Community policing was pioneered by David Gray in the 1950s as a young chief constable in Greenock and when he became Chief Inspector of Constabulary for Scotland, he caused all forces to adopt in a more formal way closer contact between police service and other agencies.

He was born in Johnstone, Renfrewshire, and became a gamekeeper on a Houston estate. His love of the countryside infused all aspects of his work, including the breeding of Golden Retrievers, one of whom was a Scottish Kennel Club champion. His expertise with and dedication to the fly-rod remained with him for the rest of his active life.

When he realised the limited horizons offered by gamekeeping, he joined Renfrew and Bute constabulary, where he quickly reached the rank of inspector. Encouraged by his chief constable to apply for the post of chief constable of Greenock, he was appointed - unusually - from the rank of inspector in 1955.

One of his great concerns was the treatment of children by courts and, following his lobbying of the courts administration and Association of Scottish Chief Constables, police juvenile liaison schemes evolved.

In 1958 he was appointed chief constable of Stirling and Clackmannan. During his 11 years there, he was a most effective honorary secretary of the Association of Scottish Chief Constables. As a result of a Thyne scholarship from the English Speaking Union in 1969, he travelled extensively in the US and Canada to study policing methods.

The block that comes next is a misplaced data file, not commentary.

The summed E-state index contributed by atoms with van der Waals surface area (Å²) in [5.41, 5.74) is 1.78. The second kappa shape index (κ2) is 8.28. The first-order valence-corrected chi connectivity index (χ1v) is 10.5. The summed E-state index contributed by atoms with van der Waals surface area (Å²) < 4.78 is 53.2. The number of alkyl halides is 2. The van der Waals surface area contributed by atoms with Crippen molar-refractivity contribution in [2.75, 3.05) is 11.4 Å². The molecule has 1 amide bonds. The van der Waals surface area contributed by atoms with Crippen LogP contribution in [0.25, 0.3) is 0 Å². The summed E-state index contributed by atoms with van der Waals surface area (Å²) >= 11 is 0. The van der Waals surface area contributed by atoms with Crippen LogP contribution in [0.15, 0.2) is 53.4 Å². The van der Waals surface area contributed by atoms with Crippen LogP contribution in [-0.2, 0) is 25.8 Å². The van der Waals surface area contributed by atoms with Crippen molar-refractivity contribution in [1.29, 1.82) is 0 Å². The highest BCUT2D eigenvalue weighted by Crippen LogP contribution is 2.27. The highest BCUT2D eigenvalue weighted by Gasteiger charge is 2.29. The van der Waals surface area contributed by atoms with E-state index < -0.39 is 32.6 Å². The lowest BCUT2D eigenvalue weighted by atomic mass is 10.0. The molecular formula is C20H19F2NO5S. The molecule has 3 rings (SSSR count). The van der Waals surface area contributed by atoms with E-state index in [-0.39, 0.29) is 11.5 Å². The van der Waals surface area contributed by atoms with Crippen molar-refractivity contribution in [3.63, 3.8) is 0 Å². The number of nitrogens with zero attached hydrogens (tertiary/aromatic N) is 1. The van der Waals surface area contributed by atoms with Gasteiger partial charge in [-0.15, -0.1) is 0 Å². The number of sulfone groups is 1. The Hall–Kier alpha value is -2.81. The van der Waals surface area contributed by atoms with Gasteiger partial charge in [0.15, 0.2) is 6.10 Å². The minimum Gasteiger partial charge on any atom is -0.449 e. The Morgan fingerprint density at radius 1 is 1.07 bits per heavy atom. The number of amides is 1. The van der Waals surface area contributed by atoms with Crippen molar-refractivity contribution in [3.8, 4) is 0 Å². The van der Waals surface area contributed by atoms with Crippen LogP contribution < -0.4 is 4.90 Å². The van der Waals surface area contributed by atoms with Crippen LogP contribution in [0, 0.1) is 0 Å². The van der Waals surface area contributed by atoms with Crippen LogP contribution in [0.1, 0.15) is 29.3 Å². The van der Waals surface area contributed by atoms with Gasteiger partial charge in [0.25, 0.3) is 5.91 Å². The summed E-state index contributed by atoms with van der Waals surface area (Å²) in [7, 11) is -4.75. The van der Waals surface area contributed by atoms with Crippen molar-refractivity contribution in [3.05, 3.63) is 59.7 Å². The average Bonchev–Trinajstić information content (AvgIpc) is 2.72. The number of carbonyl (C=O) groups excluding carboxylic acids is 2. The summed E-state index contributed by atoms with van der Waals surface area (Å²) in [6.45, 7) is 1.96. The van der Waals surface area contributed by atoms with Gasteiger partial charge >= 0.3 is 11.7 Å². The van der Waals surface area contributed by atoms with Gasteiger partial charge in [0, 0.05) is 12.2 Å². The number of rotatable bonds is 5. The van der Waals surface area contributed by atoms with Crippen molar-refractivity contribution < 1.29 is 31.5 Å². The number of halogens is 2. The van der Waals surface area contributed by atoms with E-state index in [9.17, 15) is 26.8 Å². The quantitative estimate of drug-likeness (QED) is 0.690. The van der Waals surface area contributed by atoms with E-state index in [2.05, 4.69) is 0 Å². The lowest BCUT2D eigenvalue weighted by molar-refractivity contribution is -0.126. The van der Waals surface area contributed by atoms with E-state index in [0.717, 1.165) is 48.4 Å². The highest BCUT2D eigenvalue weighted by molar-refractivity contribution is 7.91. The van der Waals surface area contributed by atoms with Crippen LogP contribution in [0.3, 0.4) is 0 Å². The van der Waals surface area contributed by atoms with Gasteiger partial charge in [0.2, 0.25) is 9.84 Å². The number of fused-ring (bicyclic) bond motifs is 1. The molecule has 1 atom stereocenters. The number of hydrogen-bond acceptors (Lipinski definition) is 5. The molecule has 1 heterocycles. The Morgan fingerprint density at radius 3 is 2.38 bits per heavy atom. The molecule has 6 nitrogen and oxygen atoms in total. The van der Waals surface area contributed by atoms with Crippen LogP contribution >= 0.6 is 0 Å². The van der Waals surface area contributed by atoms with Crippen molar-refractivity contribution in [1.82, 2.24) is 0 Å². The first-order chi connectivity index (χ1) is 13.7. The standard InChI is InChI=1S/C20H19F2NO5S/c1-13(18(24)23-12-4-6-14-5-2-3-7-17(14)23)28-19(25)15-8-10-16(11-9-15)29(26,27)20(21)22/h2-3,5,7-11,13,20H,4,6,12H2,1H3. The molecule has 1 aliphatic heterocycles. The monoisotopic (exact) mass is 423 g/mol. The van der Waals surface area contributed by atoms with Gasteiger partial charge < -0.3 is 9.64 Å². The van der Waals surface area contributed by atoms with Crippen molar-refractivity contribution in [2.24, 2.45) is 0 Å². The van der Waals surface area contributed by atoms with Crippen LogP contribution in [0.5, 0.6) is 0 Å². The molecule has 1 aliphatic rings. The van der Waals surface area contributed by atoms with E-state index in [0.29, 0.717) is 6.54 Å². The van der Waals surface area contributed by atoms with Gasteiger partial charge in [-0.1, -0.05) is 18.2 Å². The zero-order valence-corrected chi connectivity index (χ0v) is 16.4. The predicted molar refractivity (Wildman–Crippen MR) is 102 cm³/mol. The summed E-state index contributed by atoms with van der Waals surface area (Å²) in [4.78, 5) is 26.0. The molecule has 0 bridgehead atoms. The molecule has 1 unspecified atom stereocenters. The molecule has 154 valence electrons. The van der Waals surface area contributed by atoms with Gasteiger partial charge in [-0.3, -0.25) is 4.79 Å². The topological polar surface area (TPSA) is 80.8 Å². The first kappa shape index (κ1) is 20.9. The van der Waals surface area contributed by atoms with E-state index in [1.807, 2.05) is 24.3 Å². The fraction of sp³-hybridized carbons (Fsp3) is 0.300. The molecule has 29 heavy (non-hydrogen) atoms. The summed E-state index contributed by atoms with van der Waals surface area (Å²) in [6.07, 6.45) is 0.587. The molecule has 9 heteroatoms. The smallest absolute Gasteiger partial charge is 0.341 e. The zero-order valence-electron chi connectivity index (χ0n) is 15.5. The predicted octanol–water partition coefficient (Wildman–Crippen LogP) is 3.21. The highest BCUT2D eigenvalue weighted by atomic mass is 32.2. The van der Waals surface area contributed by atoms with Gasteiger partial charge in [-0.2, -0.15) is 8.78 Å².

During 10 years as Her Majesty's Chief Inspector of Constabulary for Scotland, he followed with persistent personal effort a sometimes difficult path towards professionalising the inspectorate and establishing for it a meaningful role in the Scottish police service, while recognising the independence of chief constables.

He was an active member of the UK Police Council, the International Association of Chief Police Officers, the Police Advisory Board for Scotland, the controlling committee of the Scottish Police College, and represented the Scottish police service at Interpol and United Nations. In recognition of outstanding service he was awarded the Queen's Police Medal in 1960, made OBE in 1964 and CBE in 1977. Throughout his distinguished career, David Gray was known to listen with a sympathetic ear to problems ranging from the practical policing of urban areas to the welfare not only of officers in rural communities but of their wives and families, whom he recognised as performing many unsung tasks in the interests of the service.

He is survived by his wife, Laura, with whom he spent his final years in an idyllic spot on the shores of Loch Fyne, and two daughters.